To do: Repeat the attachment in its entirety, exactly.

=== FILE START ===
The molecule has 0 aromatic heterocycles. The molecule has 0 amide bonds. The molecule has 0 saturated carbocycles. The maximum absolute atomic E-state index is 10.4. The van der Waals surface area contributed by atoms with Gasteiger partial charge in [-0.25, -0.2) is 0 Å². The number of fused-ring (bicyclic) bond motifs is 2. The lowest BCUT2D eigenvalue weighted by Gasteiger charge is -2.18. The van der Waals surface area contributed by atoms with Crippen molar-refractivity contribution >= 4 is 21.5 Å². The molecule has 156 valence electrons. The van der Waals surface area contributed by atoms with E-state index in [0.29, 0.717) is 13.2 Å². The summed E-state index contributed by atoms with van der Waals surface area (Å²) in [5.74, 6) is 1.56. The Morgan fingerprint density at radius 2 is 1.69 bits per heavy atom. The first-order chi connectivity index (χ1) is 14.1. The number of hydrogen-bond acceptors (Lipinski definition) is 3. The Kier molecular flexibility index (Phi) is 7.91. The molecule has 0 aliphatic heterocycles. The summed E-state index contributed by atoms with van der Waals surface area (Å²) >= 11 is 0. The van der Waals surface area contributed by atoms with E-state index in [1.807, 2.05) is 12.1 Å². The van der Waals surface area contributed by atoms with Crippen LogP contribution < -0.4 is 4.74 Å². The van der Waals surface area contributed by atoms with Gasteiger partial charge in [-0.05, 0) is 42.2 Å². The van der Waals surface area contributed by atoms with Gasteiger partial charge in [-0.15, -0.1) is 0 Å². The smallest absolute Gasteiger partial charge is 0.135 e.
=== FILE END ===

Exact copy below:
The molecule has 0 aromatic heterocycles. The molecule has 0 amide bonds. The molecule has 0 saturated carbocycles. The maximum absolute atomic E-state index is 10.4. The van der Waals surface area contributed by atoms with Gasteiger partial charge in [-0.25, -0.2) is 0 Å². The number of fused-ring (bicyclic) bond motifs is 2. The lowest BCUT2D eigenvalue weighted by Gasteiger charge is -2.18. The van der Waals surface area contributed by atoms with Crippen molar-refractivity contribution >= 4 is 21.5 Å². The molecule has 156 valence electrons. The van der Waals surface area contributed by atoms with E-state index in [0.29, 0.717) is 13.2 Å². The summed E-state index contributed by atoms with van der Waals surface area (Å²) in [5.74, 6) is 1.56. The Morgan fingerprint density at radius 2 is 1.69 bits per heavy atom. The first-order chi connectivity index (χ1) is 14.1. The number of hydrogen-bond acceptors (Lipinski definition) is 3. The Kier molecular flexibility index (Phi) is 7.91. The molecule has 0 aliphatic heterocycles. The summed E-state index contributed by atoms with van der Waals surface area (Å²) >= 11 is 0. The van der Waals surface area contributed by atoms with E-state index in [1.807, 2.05) is 12.1 Å². The van der Waals surface area contributed by atoms with Crippen LogP contribution < -0.4 is 4.74 Å². The van der Waals surface area contributed by atoms with Gasteiger partial charge in [-0.05, 0) is 42.2 Å². The van der Waals surface area contributed by atoms with Gasteiger partial charge in [-0.15, -0.1) is 0 Å². The smallest absolute Gasteiger partial charge is 0.135 e.